Scott Burrows

Standing Up to Any Challenge: A Story of Personal Triumph

You hear all kinds of horror stories when you set out to pursue your dreams. Haunting accounts of pain and hardship, of people who’ve loved and lost, who’ve failed and faded.

It’s enough to drive one to the brink of insanity or turn to dust the dreams of a youthful, ambitious spirit, plagued with crippling fears.

Nine out of 10 people who aim for the top inevitably stumble and fall. And in a growing population of 7 billion restless souls, only a handful are able to climb all the way to the top of the ladder of success.

The Logic of Miracles

So, why do we bother to chase after our dreams anyway?

Why do we tell ourselves we can do it, especially when the odds are against us?

Where’s the logic and reason behind attempting the impossible?

Why try at all?

I was 19 years old when I played college football at Florida State University. As a top-ranked, kickboxing Black-Belt champion, my last fight was broadcast by ESPN, and I was excited about my future as a professional athlete, ready to conquer the world.

One fateful day, I got into my friend’s car and my life changed forever.

A devastating accident left me in a state of absolute defeat, rendering me paralyzed from the chest down.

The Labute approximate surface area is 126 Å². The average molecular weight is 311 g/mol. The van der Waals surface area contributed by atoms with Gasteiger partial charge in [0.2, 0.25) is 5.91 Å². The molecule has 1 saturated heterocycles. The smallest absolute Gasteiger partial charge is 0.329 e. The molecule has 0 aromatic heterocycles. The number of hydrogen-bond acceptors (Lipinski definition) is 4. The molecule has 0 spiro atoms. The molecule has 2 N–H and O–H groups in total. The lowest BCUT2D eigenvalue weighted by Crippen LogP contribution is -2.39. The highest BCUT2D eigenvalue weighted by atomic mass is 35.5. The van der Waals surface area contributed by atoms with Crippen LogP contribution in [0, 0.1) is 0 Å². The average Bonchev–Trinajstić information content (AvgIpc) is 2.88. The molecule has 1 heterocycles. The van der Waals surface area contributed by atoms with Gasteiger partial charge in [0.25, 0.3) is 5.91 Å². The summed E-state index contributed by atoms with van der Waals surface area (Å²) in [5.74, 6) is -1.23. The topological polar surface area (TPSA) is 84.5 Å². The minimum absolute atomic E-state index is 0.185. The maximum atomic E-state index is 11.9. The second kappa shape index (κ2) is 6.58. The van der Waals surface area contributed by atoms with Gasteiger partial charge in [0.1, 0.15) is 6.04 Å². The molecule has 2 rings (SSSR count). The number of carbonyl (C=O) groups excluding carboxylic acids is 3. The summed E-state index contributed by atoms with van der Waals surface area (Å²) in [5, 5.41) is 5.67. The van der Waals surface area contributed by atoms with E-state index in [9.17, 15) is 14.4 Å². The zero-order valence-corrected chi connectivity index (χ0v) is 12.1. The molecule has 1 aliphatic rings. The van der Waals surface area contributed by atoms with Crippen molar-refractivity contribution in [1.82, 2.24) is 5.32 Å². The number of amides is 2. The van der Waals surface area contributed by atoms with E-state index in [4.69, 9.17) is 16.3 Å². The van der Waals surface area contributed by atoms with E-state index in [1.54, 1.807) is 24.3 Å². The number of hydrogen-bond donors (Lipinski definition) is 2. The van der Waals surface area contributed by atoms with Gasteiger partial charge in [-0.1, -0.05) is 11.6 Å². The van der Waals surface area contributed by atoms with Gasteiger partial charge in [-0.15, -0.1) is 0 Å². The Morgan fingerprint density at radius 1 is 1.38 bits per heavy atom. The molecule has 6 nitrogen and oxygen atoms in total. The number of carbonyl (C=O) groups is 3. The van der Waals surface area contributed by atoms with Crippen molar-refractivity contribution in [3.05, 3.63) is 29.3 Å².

Needless to say, I was told I could never walk again.

In a span of one day, I went from being an All-Star athlete with a promising future in sports to an utterly dependent quadriplegic who was told he could never feel his legs again.

But you know what hurt most? Temporarily accepting that that was, in fact, my fate.

Cultivating a Vision-Mindset-Grit Philosophy

Martial arts teaches us to always be a student of life, to ask questions and be curious, to grow and evolve unto our dying days.

My first step to recovery was developing an attitude of curiosity, to ask the right questions and gain as much knowledge and wisdom as I could from my setback.

By doing this, I inculcated the values of grit and perseverance, visualizing a desired reality and working tirelessly each day to achieve it.

Despite suffering from a second automobile accident, with sustained effort, I performed a so-called miracle with the power of my mind—disproving the words of my doctor and leaving my wheelchair behind.

Today, I travel far and wide sharing my story through inspirational motivational seminars—reminding everyone that a mental handicap can be far more damaging than a physical one.

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